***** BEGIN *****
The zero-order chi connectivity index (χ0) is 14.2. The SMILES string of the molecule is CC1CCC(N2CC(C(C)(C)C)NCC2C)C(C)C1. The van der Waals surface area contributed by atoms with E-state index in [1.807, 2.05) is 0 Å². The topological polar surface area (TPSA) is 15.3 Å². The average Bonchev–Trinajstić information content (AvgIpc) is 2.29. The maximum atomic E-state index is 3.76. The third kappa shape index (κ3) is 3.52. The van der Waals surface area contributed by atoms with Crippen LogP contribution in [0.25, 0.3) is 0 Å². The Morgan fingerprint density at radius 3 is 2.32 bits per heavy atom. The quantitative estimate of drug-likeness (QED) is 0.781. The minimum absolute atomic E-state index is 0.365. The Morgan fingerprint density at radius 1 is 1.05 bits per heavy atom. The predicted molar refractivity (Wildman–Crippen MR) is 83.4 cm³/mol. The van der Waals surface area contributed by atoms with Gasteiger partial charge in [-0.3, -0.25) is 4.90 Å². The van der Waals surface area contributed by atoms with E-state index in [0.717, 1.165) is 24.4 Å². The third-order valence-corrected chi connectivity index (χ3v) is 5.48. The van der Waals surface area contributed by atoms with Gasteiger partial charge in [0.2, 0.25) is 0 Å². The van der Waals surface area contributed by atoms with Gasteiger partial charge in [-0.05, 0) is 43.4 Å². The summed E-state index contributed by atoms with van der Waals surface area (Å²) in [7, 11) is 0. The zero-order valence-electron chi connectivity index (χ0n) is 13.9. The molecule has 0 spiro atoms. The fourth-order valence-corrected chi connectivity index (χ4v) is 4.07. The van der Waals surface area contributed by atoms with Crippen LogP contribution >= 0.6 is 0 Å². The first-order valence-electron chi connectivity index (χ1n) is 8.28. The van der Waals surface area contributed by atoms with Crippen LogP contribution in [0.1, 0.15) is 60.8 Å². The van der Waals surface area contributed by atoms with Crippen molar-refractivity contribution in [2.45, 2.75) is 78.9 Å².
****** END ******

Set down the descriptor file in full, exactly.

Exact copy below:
The zero-order chi connectivity index (χ0) is 14.2. The SMILES string of the molecule is CC1CCC(N2CC(C(C)(C)C)NCC2C)C(C)C1. The van der Waals surface area contributed by atoms with E-state index in [1.807, 2.05) is 0 Å². The topological polar surface area (TPSA) is 15.3 Å². The average Bonchev–Trinajstić information content (AvgIpc) is 2.29. The maximum atomic E-state index is 3.76. The third kappa shape index (κ3) is 3.52. The van der Waals surface area contributed by atoms with Crippen LogP contribution in [0.25, 0.3) is 0 Å². The Morgan fingerprint density at radius 3 is 2.32 bits per heavy atom. The quantitative estimate of drug-likeness (QED) is 0.781. The minimum absolute atomic E-state index is 0.365. The Morgan fingerprint density at radius 1 is 1.05 bits per heavy atom. The predicted molar refractivity (Wildman–Crippen MR) is 83.4 cm³/mol. The van der Waals surface area contributed by atoms with Gasteiger partial charge in [-0.3, -0.25) is 4.90 Å². The van der Waals surface area contributed by atoms with E-state index in [0.717, 1.165) is 24.4 Å². The third-order valence-corrected chi connectivity index (χ3v) is 5.48. The van der Waals surface area contributed by atoms with Gasteiger partial charge in [0.2, 0.25) is 0 Å². The van der Waals surface area contributed by atoms with Gasteiger partial charge in [-0.05, 0) is 43.4 Å². The summed E-state index contributed by atoms with van der Waals surface area (Å²) in [7, 11) is 0. The zero-order valence-electron chi connectivity index (χ0n) is 13.9. The molecule has 0 spiro atoms. The fourth-order valence-corrected chi connectivity index (χ4v) is 4.07. The van der Waals surface area contributed by atoms with Crippen LogP contribution >= 0.6 is 0 Å². The first-order valence-electron chi connectivity index (χ1n) is 8.28. The van der Waals surface area contributed by atoms with Crippen LogP contribution in [0.1, 0.15) is 60.8 Å². The van der Waals surface area contributed by atoms with Crippen molar-refractivity contribution in [2.45, 2.75) is 78.9 Å².